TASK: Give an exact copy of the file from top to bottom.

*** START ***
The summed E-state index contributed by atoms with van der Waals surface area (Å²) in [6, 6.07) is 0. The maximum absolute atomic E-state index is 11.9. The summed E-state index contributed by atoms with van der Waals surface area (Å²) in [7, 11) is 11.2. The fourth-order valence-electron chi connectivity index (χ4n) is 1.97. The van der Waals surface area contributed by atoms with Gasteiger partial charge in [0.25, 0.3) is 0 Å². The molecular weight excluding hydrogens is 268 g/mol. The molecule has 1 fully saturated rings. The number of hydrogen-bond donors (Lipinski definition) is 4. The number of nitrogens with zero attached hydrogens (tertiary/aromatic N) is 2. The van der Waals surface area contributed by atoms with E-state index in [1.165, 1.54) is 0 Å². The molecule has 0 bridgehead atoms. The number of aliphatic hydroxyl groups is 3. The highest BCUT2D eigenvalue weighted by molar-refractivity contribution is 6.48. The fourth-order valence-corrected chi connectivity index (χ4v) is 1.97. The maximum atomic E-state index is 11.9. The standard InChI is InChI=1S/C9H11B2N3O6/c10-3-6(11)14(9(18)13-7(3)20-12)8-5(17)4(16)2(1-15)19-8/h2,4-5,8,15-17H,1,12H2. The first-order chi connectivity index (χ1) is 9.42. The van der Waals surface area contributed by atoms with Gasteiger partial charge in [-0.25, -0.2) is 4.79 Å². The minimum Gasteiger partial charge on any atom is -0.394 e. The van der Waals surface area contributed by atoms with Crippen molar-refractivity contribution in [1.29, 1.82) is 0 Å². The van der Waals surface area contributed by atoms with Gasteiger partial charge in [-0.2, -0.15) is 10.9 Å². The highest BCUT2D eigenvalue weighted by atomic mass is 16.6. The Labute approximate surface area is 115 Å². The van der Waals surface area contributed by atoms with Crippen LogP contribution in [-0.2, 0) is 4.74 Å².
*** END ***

The summed E-state index contributed by atoms with van der Waals surface area (Å²) in [6, 6.07) is 0. The maximum absolute atomic E-state index is 11.9. The summed E-state index contributed by atoms with van der Waals surface area (Å²) in [7, 11) is 11.2. The fourth-order valence-electron chi connectivity index (χ4n) is 1.97. The van der Waals surface area contributed by atoms with Gasteiger partial charge in [0.25, 0.3) is 0 Å². The molecular weight excluding hydrogens is 268 g/mol. The molecule has 1 fully saturated rings. The number of hydrogen-bond donors (Lipinski definition) is 4. The number of nitrogens with zero attached hydrogens (tertiary/aromatic N) is 2. The van der Waals surface area contributed by atoms with E-state index in [1.165, 1.54) is 0 Å². The molecule has 0 bridgehead atoms. The number of aliphatic hydroxyl groups is 3. The highest BCUT2D eigenvalue weighted by molar-refractivity contribution is 6.48. The fourth-order valence-corrected chi connectivity index (χ4v) is 1.97. The maximum atomic E-state index is 11.9. The standard InChI is InChI=1S/C9H11B2N3O6/c10-3-6(11)14(9(18)13-7(3)20-12)8-5(17)4(16)2(1-15)19-8/h2,4-5,8,15-17H,1,12H2. The first-order chi connectivity index (χ1) is 9.42. The van der Waals surface area contributed by atoms with Gasteiger partial charge in [-0.25, -0.2) is 4.79 Å². The minimum Gasteiger partial charge on any atom is -0.394 e. The van der Waals surface area contributed by atoms with Crippen molar-refractivity contribution in [1.29, 1.82) is 0 Å². The van der Waals surface area contributed by atoms with Gasteiger partial charge in [-0.2, -0.15) is 10.9 Å². The highest BCUT2D eigenvalue weighted by atomic mass is 16.6. The Labute approximate surface area is 115 Å². The van der Waals surface area contributed by atoms with Crippen LogP contribution in [-0.2, 0) is 4.74 Å².